10 bold predictions for Ole Miss football in 2020
Ole Miss is riding into the 2020 season with a new coaching staff, a relatively young-but-skilled roster on offense and a defense that improved greatly in 2019.
Here are 10 bold predictions for the Rebels’ 2020 campaign, starting with the question on everybody’s mind.
1. John Rhys Plumlee wins the quarterback battle
Ole Miss teetered back-and-forth randomly between Plumlee and Matt Corral last season. Plumlee saw the majority of the snaps once he took over for an injured Corral in the Rebels’ loss to Cal. But Rich Rodriguez and Matt Luke couldn’t seem to fully turn the page, randomly sprinkling in Corral in the middle of drives. Corral took over for Plumlee during the second half of the Egg Bowl and nearly led Ole Miss to a comeback if not for the now-infamous celebration penalty on Elijah Moore that led to a Luke Logan missed extra point.
But what Plumlee can do with his elite quickness will ultimately be too valuable to keep him sidelined. He ran for 1,023 yards last season in just 9 games. He added 12 rushing touchdowns. Both figures led the Rebels — and all SEC freshmen.
Kiffin has worked with quarterbacks of all types in his career, from Blake Sims and Jalen Hurts to Matt Barkley and Jake Coker. His offense suits many skill sets. While Corral is more developed as a passer, it isn’t totally fair to judge either guy off last season due to the coaching change. Corral was thought to have the edge going into the spring with Plumlee playing baseball, but that never came to be. Both spent time with the starting offense last week but Plumlee ultimately will edge out Corral.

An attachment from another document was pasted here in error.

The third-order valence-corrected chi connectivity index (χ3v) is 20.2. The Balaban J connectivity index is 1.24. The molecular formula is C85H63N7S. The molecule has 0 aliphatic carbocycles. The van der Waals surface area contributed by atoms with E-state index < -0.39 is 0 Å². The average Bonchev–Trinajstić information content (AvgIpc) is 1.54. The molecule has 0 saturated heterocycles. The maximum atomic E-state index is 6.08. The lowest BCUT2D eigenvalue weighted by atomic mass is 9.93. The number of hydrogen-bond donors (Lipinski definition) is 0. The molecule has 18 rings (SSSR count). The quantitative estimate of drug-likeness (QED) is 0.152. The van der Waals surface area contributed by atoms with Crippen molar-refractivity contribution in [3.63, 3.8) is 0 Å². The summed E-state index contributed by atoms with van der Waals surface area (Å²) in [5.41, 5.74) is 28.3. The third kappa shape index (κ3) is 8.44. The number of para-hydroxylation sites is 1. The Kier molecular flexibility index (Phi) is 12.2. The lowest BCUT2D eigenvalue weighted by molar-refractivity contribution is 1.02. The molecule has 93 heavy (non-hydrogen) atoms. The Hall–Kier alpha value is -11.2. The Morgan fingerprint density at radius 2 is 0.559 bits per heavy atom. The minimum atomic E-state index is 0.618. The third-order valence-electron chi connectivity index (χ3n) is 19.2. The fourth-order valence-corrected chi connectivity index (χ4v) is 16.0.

2. 5 touchdowns from tight ends
This might not feel too bold — until you look at how criminally underused the tight end has been since Evan Engram departed the program in 2016. Ole Miss has had a whopping 2 touchdowns come via the tight end since 2018. With its top 2 contributors at the position, Octavius Cooley and Jason Pellerin, graduating, the Rebels will turn to Temple grad transfer Kenny Yeboah for production at this slot. Lane Kiffin coached the reigning Mackey Award winner Harrison Bryant at FAU, and helped him achieve a 1,000-yard season on 65 catches with 7 touchdowns.
While OC at Alabama, Kiffin helped develop O.J. Howard into a 1st-round draft pick.
Ole Miss lacks depth here, but this position will undoubtedly be used more than it has in the past 3 seasons, and 5 touchdowns from Yeboah and Co. feels bold but attainable.
3. Jerrion Ealy soars past 1,000-yard mark
Ealy totaled 722 on just 104 carries last year while playing behind Scottie Phillips. Ealy will be the team’s bell cow and potentially doubling his 2019 feels attainable, even in a 10-game schedule. He averaged nearly 7 yards per rush with 6 touchdowns — and didn’t just beat up on lightweights, either.
He ran for a career-high 141 yards against national champion LSU. He averaged 6.2 yards per carry against Alabama. Only 2 SEC players had more 30-yard runs than Ealy, who had 6. (Plumlee was one; he had 10).
4. Elijah Moore’s catch total is fewer than 2019
This sounds blasphemous. Moore was the Rebels’ only productive receiver last year with 67 catches for 850 and 6 touchdowns. But he was so frequently and predictably force-fed the football out of the slot, no one else came within 50 catches of him.
Ole Miss has some interesting pieces at receiver. Braylon Sanders will be a senior, as will Dontario Drummond. Jonathan Mingo, Demarcus Gregory and Miles Battle have chances to become contributors. Moore will still be widely productive in Kiffin and Jeff Lebby’s scheme, but the ball will be more judiciously spread and Moore’s catch volume will slip as a result.
5. Mingo makes a jump